Immediately upon arriving in Park City, I signed up for lessons at 9 a.m. the next day. I told my date I just needed a refresher course before I started hitting the black diamonds with him that afternoon. I figured a few hours was all I needed. After all, had I not spent a great deal of time mastering an indoor ski ramp in Florida? How much more difficult could a real mountain and real snow be? My date and I would meet up in the lodge for lunch, then spend the rest of the day skiing together. Meanwhile, that night, we shared a lovely dinner in a cozy restaurant on Main Street and polished off a bottle of my favorite pinot noir. Suddenly I loved ski vacations!
The sun rose at about 6:30, as did my guy. There was a lot of pot clanging going on in the kitchen. As I lumbered downstairs, my mouth watered in anticipation of a big carb laden breakfast. A bowl of goopy oatmeal awaited me, as did my date, who was already dressed for the slopes.
"This will really stick to your ribs!" he said with an excitement no one should ever use to describe oatmeal. "We should really get moving if we want to pack in 12,000 vertical feet before lunch!"
Trudging back upstairs I began to second guess the little white lie — you know, the one about me skiing — that I told him weeks before. It became clear with each passing moment that he actually intended to ski on this vacation as opposed to just drink pinot noir and lounge in the hot tub. Aside from being my first experience skiing, this was my first time away with a man since my divorce. Not only was I navigating snow laden mountains, I was navigating my way through bathroom sharing and morning breath with a man who had not seen me give birth four times, and who was probably under the impression that I looked pretty good most of the time. How I was going to keep up this facade, and the lie about knowing how to ski — all under 40 pounds of ski gear — was beyond me.
After 45 minutes of layering, I worked up a nice sweat. We made our way down to the garage where my date handed me skis, poles and a helmet. Dude. Seriously? Is there something about skiing that prohibits a man from being a gentleman? Carry my shit! I guess when you hit a certain altitude it is every man for himself.
We began to trudge through the snow to a gondola that would take us up the mountain. After three steps in the winter wonderland, I had snot frozen to my face. I think it was a good look for me.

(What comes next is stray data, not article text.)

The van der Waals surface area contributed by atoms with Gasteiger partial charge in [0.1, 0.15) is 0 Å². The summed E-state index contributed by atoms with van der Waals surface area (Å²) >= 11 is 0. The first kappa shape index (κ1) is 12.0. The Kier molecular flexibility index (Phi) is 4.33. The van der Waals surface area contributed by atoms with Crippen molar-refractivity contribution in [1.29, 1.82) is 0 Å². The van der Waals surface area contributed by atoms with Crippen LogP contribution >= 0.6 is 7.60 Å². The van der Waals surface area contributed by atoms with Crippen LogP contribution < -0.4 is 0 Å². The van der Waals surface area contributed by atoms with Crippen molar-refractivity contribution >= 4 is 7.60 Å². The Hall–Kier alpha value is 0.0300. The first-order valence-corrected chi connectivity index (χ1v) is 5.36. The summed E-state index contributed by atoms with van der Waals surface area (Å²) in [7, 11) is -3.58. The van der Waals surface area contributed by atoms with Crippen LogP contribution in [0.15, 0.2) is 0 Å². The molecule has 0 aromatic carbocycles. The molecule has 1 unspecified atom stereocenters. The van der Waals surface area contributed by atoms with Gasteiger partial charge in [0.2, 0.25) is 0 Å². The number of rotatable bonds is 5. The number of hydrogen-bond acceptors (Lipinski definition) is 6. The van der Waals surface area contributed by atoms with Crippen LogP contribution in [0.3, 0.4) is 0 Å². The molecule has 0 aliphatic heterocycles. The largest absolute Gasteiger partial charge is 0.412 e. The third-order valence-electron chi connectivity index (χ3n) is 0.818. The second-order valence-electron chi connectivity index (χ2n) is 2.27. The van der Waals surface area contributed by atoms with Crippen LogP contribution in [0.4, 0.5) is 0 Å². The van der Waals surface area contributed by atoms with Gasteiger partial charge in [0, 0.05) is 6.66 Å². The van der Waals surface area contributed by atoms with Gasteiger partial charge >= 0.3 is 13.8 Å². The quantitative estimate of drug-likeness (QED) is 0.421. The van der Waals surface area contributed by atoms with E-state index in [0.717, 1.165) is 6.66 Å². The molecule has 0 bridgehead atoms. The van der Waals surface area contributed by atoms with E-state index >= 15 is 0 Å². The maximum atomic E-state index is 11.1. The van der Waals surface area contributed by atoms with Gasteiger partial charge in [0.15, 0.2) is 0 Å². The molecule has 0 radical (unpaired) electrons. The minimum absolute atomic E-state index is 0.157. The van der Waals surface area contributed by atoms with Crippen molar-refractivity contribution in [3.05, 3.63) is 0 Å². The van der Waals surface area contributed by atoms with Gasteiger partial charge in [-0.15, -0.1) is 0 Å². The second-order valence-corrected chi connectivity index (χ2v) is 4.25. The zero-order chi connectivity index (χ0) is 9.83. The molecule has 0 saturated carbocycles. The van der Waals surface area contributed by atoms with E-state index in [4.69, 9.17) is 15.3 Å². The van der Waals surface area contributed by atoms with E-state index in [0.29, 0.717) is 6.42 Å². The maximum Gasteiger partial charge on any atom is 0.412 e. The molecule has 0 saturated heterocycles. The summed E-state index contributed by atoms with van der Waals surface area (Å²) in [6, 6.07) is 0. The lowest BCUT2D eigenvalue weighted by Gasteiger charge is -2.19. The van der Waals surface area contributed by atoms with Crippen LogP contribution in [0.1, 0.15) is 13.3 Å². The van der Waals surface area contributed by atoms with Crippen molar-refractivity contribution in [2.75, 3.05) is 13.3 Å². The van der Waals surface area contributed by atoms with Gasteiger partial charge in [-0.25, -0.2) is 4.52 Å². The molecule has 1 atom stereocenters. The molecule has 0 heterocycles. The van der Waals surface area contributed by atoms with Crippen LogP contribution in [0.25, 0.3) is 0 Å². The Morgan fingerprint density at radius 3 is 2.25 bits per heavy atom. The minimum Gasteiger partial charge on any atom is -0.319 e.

At the top of the mountain I met the rest of my "class," which consisted of a 12-year-old boy named Quinn. My instructor, Doug, was an adorable, young man with glowing skin and cute hair. He took my arm as we got in line for the chair lift, much like I used to do with my blind grandmother when I took her out to eat. We rode up, up, up into oblivion.
Doug and Quinn were really hitting it off, sharing snowboarding stories while I tried not to look down. Suddenly it dawned on me. I would somehow have to get off this lift with fucking skis on my feet. As the end of the lift approached, Doug gave quick instructions on how to exit the lift while he raised the safety bar. He told me to stand up, lean forward, and glide down the approaching slope. I stood up, leaned forward, and fell flat on my ass. Suddenly I regretted not wearing the oversized ski pants that would have helped cushion my fall. The attendant hit the button, causing the chair lift to come to a creaky stop while the ski patrol cleared the wreck, me, out of the way. The chair lift guy extended a pole to me. I clutched it like a life line as he dragged me out of the way. It then took two men to get me to a standing position. Doug and Quinn looked the other way, pretending not to notice, or to acknowledge that I was in their beginners' class.
I will spare you the rest of the black and blue details of that morning. Let's just say that exact scene played out four more times, and says nothing of all the spills that took place while I attempted to ski the actual mountain. Even though I knew I would have to soon deal with my lie, I was more than relieved when Doug deposited me at the lodge in time for me to meet my guy for some chili. In my awkward ski boots, I hobbled to the restroom where I removed my helmet. I was too beat up and cold to even care that I looked like Moe from The Three Stooges. I realized then that I would have to come clean to my date before I spent the rest of the afternoon performing a one-woman comedy show on the slope.
This confession turned out not to be nearly as painful as I had expected. We laughed over my ineptitude in skiing while warming up over excellent turkey chili. He told me he would gladly ski the greens with me. For someone who had repeatedly insisted on skiing 12,000 vertical feet, he was amazingly patient on the slopes. I even started to enjoy skiing, helmet hair and all.
In the end I survived my first skiing adventure, albeit with a few bruises and some minor thigh chafing. More importantly, I made it through my first weekend away, with a man who came to love me just for my willingness to try something new. Perhaps if he could forgive me for going with him on a ski vacation under the pretense that I could ski, then I could forgive him for not carrying my gear.